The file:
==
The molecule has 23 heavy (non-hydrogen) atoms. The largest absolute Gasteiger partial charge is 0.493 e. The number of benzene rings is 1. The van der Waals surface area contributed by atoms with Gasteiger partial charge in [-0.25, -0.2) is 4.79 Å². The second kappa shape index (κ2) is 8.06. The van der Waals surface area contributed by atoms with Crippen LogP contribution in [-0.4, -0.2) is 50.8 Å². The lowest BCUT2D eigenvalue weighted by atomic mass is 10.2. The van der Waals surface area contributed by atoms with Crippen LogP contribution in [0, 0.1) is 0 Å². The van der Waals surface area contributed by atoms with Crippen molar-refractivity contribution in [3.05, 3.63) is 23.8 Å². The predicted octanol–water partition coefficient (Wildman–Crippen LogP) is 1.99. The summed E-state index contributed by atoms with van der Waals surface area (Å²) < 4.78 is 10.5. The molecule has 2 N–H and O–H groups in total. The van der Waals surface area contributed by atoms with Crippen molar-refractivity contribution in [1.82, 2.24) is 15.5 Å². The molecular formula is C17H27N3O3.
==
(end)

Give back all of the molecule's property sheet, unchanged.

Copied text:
The molecule has 23 heavy (non-hydrogen) atoms. The largest absolute Gasteiger partial charge is 0.493 e. The number of benzene rings is 1. The van der Waals surface area contributed by atoms with Gasteiger partial charge in [-0.25, -0.2) is 4.79 Å². The second kappa shape index (κ2) is 8.06. The van der Waals surface area contributed by atoms with Crippen LogP contribution in [-0.4, -0.2) is 50.8 Å². The lowest BCUT2D eigenvalue weighted by atomic mass is 10.2. The van der Waals surface area contributed by atoms with Crippen LogP contribution in [0, 0.1) is 0 Å². The van der Waals surface area contributed by atoms with Crippen molar-refractivity contribution in [3.05, 3.63) is 23.8 Å². The predicted octanol–water partition coefficient (Wildman–Crippen LogP) is 1.99. The summed E-state index contributed by atoms with van der Waals surface area (Å²) < 4.78 is 10.5. The molecule has 2 N–H and O–H groups in total. The van der Waals surface area contributed by atoms with Crippen molar-refractivity contribution in [1.82, 2.24) is 15.5 Å². The molecular formula is C17H27N3O3.